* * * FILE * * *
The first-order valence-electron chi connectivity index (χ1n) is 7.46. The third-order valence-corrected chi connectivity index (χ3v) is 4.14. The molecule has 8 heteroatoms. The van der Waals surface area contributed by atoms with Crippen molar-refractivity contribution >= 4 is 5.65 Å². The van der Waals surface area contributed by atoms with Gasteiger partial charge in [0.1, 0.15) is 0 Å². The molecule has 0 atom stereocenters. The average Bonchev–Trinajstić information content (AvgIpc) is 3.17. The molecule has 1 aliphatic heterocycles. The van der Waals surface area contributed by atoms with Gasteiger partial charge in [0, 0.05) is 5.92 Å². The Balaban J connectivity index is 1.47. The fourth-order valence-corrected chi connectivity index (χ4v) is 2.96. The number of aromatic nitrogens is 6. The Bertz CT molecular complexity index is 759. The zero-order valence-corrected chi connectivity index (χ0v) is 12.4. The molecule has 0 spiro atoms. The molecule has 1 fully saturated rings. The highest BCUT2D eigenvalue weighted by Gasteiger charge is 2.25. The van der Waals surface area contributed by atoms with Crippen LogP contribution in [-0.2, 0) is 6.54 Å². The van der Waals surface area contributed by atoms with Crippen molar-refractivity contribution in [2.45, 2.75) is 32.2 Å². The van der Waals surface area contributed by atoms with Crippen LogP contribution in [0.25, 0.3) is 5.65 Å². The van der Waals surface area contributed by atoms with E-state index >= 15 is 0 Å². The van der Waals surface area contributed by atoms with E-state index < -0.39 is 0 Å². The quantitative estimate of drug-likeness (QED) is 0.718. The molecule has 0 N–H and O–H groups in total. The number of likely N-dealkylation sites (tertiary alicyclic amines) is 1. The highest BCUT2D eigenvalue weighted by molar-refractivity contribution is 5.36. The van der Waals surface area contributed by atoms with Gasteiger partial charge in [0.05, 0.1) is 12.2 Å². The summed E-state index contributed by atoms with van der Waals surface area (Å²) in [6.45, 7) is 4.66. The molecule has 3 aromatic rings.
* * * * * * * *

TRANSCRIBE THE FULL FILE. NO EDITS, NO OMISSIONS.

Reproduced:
The first-order valence-electron chi connectivity index (χ1n) is 7.46. The third-order valence-corrected chi connectivity index (χ3v) is 4.14. The molecule has 8 heteroatoms. The van der Waals surface area contributed by atoms with Crippen molar-refractivity contribution >= 4 is 5.65 Å². The van der Waals surface area contributed by atoms with Gasteiger partial charge in [0.1, 0.15) is 0 Å². The molecule has 0 atom stereocenters. The average Bonchev–Trinajstić information content (AvgIpc) is 3.17. The molecule has 1 aliphatic heterocycles. The van der Waals surface area contributed by atoms with Gasteiger partial charge in [0, 0.05) is 5.92 Å². The Balaban J connectivity index is 1.47. The fourth-order valence-corrected chi connectivity index (χ4v) is 2.96. The number of aromatic nitrogens is 6. The Bertz CT molecular complexity index is 759. The zero-order valence-corrected chi connectivity index (χ0v) is 12.4. The molecule has 0 spiro atoms. The molecule has 1 fully saturated rings. The highest BCUT2D eigenvalue weighted by Gasteiger charge is 2.25. The van der Waals surface area contributed by atoms with Crippen LogP contribution in [-0.2, 0) is 6.54 Å². The van der Waals surface area contributed by atoms with Crippen molar-refractivity contribution in [2.45, 2.75) is 32.2 Å². The van der Waals surface area contributed by atoms with Crippen LogP contribution in [0.25, 0.3) is 5.65 Å². The van der Waals surface area contributed by atoms with E-state index >= 15 is 0 Å². The van der Waals surface area contributed by atoms with E-state index < -0.39 is 0 Å². The quantitative estimate of drug-likeness (QED) is 0.718. The molecule has 0 N–H and O–H groups in total. The number of likely N-dealkylation sites (tertiary alicyclic amines) is 1. The highest BCUT2D eigenvalue weighted by molar-refractivity contribution is 5.36. The van der Waals surface area contributed by atoms with Gasteiger partial charge in [0.05, 0.1) is 12.2 Å². The summed E-state index contributed by atoms with van der Waals surface area (Å²) in [6.45, 7) is 4.66. The molecule has 3 aromatic rings.